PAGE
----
October jobs data released Friday shows the official U.S. unemployment dropped to 9 percent, with a net gain of 80,000 jobs last month. The larger unemployment rate rises to just over 16 percent when taking into consideration those who are available for full time work but have had to take part-time positions or those that have stopped looking for a job. But the gains in fighting joblessness are far below the 250,000 jobs per month economists estimate are necessary to return to a healthy economy. The Census Bureau also began its roll-out of additional measures to calculate poverty. As Michael Lawson reports, a lack of jobs isn’t the only thing driving higher poverty rates.

Educators use Occupy movement to empower students, defend public education

An unequal financial system that contributes to poverty and joblessness is an ongoing focus of the Occupy movement across the country. But so far little attention has been paid to educators who have used the movement to empower students and defend public education. Community News Production Institute reporter Jaisal Noor brings us the story from New York.

Alternative G20 in Nice calls for fundamental changes to financial system

Leaders from the Group of 20 wrapped up their meeting in Cannes, France today with discussions dominated by ways to address the Eurozone crisis. Some items included talk of a financial transaction tax, more funds for the IMF and measures to protect the rest of the Eurozone from troubled economies such as Greece and Italy.

According to Reuters, 12,000 extra police were deployed around the G20 summit to clamp down on dissent. Protesters instead set up what they called an ‘alternative G20’ just north in Nice.

We’re joined on the phone by one of organizers of the week’s events. Nathalie Pere-marzano is the director of the center for research and information for development, a coalition of NGO’s taking a lead in the summit in Nice.

Participants in Nice also drew attention this week to the offshore tax havens in nearby Monaco. But heading to foreign soil isn’t the only way for businesses to avoid taxes. In the United States, a new report has found that Twenty-eight percent of the most profitable companies in the United States paid no federal income tax in at least one out of the past three years.  And 30 had a negative tax liability – meaning they potentially made money off US taxpayers. The report is from Citizens for Tax Justice and the Institute on Taxation and Economic Policy.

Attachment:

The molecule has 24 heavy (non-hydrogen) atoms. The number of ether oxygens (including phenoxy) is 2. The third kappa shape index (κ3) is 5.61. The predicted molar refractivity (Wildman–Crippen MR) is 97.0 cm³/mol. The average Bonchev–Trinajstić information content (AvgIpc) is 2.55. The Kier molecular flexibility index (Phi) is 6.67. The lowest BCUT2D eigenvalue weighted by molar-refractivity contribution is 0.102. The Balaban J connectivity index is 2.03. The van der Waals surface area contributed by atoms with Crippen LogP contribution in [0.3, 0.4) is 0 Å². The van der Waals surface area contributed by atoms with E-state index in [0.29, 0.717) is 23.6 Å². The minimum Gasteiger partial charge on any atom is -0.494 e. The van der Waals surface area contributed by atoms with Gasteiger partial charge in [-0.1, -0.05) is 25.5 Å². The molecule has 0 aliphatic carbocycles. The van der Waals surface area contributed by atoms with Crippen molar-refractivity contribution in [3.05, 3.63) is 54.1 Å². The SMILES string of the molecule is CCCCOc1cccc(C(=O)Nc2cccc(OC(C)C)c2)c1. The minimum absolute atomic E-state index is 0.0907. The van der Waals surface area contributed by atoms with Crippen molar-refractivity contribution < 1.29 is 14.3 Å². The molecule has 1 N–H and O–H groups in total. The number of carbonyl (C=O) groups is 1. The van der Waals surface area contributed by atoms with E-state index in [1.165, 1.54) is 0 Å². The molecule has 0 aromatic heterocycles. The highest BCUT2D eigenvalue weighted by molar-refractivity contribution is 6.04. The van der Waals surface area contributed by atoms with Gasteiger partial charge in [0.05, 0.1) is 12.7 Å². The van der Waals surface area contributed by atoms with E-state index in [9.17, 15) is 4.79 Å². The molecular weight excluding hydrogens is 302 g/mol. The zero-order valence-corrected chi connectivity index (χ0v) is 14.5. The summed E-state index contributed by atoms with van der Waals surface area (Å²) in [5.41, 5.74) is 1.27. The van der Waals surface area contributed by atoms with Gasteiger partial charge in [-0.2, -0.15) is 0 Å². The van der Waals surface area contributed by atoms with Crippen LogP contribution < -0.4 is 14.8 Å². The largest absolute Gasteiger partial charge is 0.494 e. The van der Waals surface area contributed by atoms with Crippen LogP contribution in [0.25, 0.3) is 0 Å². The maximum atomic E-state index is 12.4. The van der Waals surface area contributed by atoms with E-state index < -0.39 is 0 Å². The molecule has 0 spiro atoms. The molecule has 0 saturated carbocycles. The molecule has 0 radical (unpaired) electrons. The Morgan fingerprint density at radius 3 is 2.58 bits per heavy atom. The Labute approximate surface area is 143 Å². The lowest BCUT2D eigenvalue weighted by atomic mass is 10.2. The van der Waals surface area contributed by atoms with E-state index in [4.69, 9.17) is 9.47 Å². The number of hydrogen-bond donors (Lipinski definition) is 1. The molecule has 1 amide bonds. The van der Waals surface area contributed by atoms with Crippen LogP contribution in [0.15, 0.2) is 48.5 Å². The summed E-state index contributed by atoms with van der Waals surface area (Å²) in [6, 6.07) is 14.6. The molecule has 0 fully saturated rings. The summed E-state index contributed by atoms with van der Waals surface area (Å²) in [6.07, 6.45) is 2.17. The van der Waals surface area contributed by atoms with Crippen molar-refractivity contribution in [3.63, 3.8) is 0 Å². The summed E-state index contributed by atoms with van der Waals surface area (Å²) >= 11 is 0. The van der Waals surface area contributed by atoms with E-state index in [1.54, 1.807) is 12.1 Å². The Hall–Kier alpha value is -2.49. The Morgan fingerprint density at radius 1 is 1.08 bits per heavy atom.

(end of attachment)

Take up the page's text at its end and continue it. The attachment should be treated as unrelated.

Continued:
The companies were able to take advantage of legal corporate tax loopholes, often lowering rates to below what average Americans pay.

The 280 companies examined in the report received more than $220 billion in tax subsidies.  Ten defense contractors had their overall tax rate drop nearly 50 percent since 2008.  The top four industries to benefit, according to the report, were financial services, oil and gas companies, utilities and telecommunications.

Ortega favored for re-election in Nicaraguan vote

On Sunday the Nicaraguan people will elect their president, vice president and legislators from a slate of five parties. All the polls show the current president, Daniel Ortega of the Sandinista party, with nearly twice as many votes as his nearest challenger.  But his candidacy is not without controversy.  Nan McCurdy has more.